Game two “went a bit differently,” as they say. A reasonable start for both of us saw a Passwall Adept staring down the Boros Challenger, but turn four for Alex was tapping out for Aurelia, Exemplar of Justice. I sweated for a turn, casting a Wishcoin Crab and passing the turn, and then took a big hit from Aurelia, who pumped herself with her ability and mentored a counter onto the Challenger (which I blocked with the Crab).
I got lucky on the next draw step and topdecked one of my Deadly Visits. I snapped it off to kill Aurelia and on subsequent turns was able to again assemble the Sprite-Snitch combo, but I remained on the back foot, as the Challenger remained tough to take down and was soon able to mentor a counter onto a Parhelion Patrol. Still, I was in it, able to gain some life off the Snitch and various instances of surveil.
All that changed, though, when Truefire Captain hit the table from Alex’s hand. At two life, I needed to be able to surveil on my turn in order to gain a life and then block the Captain with a two-power blocker, but I’d had to chump the Parhelion Patrol with my Sprite on an earlier turn, and I didn’t draw a card with surveil.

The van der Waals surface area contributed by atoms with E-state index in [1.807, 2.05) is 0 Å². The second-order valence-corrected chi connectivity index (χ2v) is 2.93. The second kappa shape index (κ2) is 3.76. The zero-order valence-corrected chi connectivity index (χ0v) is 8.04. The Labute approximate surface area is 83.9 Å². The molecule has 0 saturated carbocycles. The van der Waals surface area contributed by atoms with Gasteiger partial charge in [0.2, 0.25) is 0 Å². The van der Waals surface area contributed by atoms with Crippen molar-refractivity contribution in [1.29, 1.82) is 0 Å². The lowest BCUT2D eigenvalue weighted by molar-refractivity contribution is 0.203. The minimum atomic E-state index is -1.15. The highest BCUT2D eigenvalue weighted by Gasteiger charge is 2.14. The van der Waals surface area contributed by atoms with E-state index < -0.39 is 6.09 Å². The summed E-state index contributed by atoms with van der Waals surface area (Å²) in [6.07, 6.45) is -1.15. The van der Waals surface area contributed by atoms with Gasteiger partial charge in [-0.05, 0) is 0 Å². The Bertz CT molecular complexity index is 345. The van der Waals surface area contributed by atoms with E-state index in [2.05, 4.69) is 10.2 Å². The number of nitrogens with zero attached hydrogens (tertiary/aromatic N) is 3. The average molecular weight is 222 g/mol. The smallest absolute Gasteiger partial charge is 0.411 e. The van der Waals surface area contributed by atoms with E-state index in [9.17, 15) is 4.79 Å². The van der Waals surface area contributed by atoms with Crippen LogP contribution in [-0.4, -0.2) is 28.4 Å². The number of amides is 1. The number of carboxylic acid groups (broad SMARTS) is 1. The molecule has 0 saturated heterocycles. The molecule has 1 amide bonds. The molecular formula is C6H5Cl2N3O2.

Thus, the match was tied...and it remained as such. Time had been called before our second game finished, and the judge had us go ahead and draw instead of trying to finish game three in five turns. Worry not, though, the pack for the match win did not go unclaimed; I later approached the judge to ask if I could concede to let Alex get the pack, and he obliged. Good games and more cards added to a new paper player’s collection is a win in my book!
Round Two: Josh
My next match was against the People’s Republic’s own Josh. He’d opened an Izzet prerelease kit but alluded to his deck having failed him in match one and him having subsequently changed things up, so I definitely didn’t know what to expect going in.
Within the first few turns, it became apparent Josh had truly abandoned the League, as he played a Selesnya Guildgate into a Forest and a Swamp and cast an Erstwhile Trooper. I meanwhile played a House Guildmage into a Whisper Agent on Josh’s end step and then decided to swing with the Whisper Agent. I figured if I traded the Agent with a creature in Josh’s hand, I was happy with the exchange.